You might think that just using a different cutter for each job (one for meat, one for vegetables, etc.) is enough to keep that from happening.
Unfortunately, you would be wrong.
Everyone knows sponges have to be cleaned, wrung out, and dried between uses. They also have to be regularly replaced with a new sponge. Some avid kitchen enthusiasts won’t even use sponges for that reason.
So why do so many people give dishwashers a pass? Dishwashers are moist and warm. This makes them a prime breeding ground for bacteria. Dangerous diseases could be lurking where you wash your dishes.
Sanitizing your dishwasher at least once a week (such as running it through a cycle empty, with vinegar and citrus) is a great way to maintain it.
But when it comes to knives, that probably won’t be as helpful as you hope. Most dishes are one continuous piece of material, such as a plate.
But knives have a separate handle, with the blade pressed into a gap. That little space might be thin, but it is plenty wide enough for nasty passengers to slip inside and breed.
There have been numerous stories of people who have had a knife they wash in the dishwasher break off at the handle, or split down the middle.
When they looked inside, they were horrified at what they found: growth and rot infecting the entire inside. That was spreading on their food every time they used it!
Proper Knife Maintenance
All of this might seem like you are being scared straight. Don’t worry; caring for your paring knives is simple. It starts by picking a good set that meets your individual needs.
An initial investment avoids cheaper materials that are more likely to break. Proper maintenance, including cleaning, will keep them at their best and extend their life.
Here are some tips for taking care of your cutting utensils, whether from day one or day one hundred:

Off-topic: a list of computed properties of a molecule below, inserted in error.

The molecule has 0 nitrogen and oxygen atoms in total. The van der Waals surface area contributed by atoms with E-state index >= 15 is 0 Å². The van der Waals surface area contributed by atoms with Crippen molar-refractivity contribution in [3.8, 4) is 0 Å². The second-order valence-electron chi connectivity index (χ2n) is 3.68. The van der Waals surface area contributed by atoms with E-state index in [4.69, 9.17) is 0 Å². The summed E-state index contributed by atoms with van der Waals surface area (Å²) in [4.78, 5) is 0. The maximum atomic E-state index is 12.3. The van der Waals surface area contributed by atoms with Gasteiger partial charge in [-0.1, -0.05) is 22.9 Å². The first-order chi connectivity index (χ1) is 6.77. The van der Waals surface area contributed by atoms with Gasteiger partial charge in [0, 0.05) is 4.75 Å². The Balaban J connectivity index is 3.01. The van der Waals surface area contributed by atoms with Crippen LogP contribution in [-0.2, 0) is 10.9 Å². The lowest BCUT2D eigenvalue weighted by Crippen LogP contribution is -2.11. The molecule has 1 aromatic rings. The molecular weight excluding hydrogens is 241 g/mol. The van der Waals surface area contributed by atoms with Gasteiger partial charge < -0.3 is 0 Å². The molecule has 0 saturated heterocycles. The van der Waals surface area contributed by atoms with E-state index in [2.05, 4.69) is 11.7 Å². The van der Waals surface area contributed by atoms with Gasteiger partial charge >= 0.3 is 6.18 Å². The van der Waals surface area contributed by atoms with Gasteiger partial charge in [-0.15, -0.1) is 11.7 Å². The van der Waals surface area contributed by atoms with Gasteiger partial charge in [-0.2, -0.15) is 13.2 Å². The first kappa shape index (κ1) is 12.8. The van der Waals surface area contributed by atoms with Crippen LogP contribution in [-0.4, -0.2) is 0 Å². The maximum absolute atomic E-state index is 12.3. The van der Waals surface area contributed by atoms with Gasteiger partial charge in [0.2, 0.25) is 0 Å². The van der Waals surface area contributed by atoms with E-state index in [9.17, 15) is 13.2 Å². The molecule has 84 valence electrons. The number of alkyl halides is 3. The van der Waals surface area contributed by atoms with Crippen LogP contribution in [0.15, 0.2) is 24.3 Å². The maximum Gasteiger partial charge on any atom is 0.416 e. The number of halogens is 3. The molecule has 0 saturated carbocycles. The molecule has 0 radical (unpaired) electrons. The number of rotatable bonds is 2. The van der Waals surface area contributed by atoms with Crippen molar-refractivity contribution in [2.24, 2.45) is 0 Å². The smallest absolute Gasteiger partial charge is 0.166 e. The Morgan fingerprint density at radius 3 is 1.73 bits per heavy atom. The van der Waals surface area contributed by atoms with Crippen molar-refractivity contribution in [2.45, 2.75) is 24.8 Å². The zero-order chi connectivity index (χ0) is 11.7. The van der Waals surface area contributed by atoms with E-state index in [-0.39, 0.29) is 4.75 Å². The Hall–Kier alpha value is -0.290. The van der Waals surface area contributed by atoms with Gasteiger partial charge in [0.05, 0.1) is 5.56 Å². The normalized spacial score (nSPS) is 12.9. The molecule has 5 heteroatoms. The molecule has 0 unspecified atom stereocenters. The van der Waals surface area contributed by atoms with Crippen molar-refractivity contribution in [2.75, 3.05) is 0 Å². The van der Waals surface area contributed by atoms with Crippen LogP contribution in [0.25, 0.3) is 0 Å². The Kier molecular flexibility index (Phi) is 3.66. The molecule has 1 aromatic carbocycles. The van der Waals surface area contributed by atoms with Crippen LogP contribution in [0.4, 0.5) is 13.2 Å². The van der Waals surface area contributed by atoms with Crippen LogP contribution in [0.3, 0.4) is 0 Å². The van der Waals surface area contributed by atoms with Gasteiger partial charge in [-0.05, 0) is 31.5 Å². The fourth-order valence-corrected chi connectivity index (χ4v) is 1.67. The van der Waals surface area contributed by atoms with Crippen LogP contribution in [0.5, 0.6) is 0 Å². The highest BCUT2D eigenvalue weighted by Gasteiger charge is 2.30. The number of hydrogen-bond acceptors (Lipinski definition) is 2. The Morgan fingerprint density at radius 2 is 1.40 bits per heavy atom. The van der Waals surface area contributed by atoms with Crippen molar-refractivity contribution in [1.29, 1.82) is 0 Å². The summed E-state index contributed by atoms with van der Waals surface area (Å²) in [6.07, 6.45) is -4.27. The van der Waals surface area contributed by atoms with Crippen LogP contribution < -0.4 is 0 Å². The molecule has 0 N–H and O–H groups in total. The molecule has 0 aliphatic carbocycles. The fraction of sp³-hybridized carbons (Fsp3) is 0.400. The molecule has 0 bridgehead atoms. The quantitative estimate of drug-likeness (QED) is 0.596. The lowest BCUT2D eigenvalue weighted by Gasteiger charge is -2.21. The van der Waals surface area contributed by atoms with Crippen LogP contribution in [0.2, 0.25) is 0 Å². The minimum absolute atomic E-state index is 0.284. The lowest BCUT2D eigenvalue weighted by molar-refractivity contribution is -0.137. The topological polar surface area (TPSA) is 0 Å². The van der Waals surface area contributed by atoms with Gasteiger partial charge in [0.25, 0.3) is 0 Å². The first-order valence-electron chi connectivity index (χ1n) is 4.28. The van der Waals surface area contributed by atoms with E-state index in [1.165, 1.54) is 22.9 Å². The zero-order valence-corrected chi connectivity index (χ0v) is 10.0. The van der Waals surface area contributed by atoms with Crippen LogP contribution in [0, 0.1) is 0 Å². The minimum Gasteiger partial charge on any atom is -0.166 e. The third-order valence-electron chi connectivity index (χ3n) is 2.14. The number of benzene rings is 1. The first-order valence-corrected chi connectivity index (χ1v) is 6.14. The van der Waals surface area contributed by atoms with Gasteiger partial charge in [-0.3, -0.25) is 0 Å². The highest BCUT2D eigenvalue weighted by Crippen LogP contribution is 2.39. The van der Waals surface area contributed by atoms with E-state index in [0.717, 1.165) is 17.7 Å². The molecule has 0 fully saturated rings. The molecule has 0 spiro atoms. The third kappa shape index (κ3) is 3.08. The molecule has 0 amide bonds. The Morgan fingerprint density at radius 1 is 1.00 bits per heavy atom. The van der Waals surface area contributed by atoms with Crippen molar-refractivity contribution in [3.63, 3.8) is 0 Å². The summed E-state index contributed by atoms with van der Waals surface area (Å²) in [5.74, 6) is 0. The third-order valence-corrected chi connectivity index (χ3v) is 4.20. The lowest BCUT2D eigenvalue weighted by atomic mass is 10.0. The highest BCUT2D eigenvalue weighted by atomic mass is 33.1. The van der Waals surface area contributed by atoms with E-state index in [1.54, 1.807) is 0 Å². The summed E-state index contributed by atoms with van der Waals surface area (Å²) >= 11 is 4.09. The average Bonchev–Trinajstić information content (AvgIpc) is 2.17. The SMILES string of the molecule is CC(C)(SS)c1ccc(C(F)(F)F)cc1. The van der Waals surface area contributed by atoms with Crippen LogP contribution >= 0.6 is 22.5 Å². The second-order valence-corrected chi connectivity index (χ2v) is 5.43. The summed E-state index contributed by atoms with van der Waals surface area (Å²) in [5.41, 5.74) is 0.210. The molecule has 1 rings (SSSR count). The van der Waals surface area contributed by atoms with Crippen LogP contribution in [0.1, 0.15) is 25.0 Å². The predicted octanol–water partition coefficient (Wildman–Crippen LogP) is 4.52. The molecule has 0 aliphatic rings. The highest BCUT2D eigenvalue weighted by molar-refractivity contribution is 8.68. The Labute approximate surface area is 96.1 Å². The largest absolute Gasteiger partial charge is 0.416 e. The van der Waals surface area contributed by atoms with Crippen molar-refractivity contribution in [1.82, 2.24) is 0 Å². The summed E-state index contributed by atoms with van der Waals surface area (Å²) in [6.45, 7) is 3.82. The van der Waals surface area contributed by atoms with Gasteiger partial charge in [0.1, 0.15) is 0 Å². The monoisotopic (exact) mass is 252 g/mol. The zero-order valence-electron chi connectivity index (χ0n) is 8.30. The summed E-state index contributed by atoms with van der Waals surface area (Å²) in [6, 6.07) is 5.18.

- Hand washes your knives using a sponge or cloth on the backside of the blade. Slide it along with soap and water, then gently rinse. This will avoid any accidental slips and cuts.
- Dry them right away with a cloth, don’t leave them to dry on a rack. Like in a dishwasher, moisture will weaken the handle’s material and possibly warp the metal over time.
- Maintain your cutting boards as carefully as your knives. A bad cutting board can damage the blade or spread bacteria.
- Sharpen your blade regularly. Have a good sharpener on hand to manually sharpen your knives between uses: the less pressure you have to use to cut, the better. Once a year, go to a professional and have them sharpen it for you, then maintain it for the next twelve months.
- Choose a material that is right for you. Whether you prefer steel or ceramic, not every knife set will be suitable for every cook. Choose something you are comfortable with, and look up proper care for that set, as recommended by the manufacturer.
Are paring knives dishwasher safe? No, but washing them by hand is a small price to pay for keeping them in tip-top condition.
Olivia, a freelance writer living with her husband and two teenage kids in Salt Lake City, Utah. An avid fan of cooking, she enjoys writing about her experiences. She also loves sharing recommendations for luxury accessories and appliances. When not writing or whipping up mouth-watering recipes, she likes to read, visit galleries and museums, swim, and spend time with her dogs.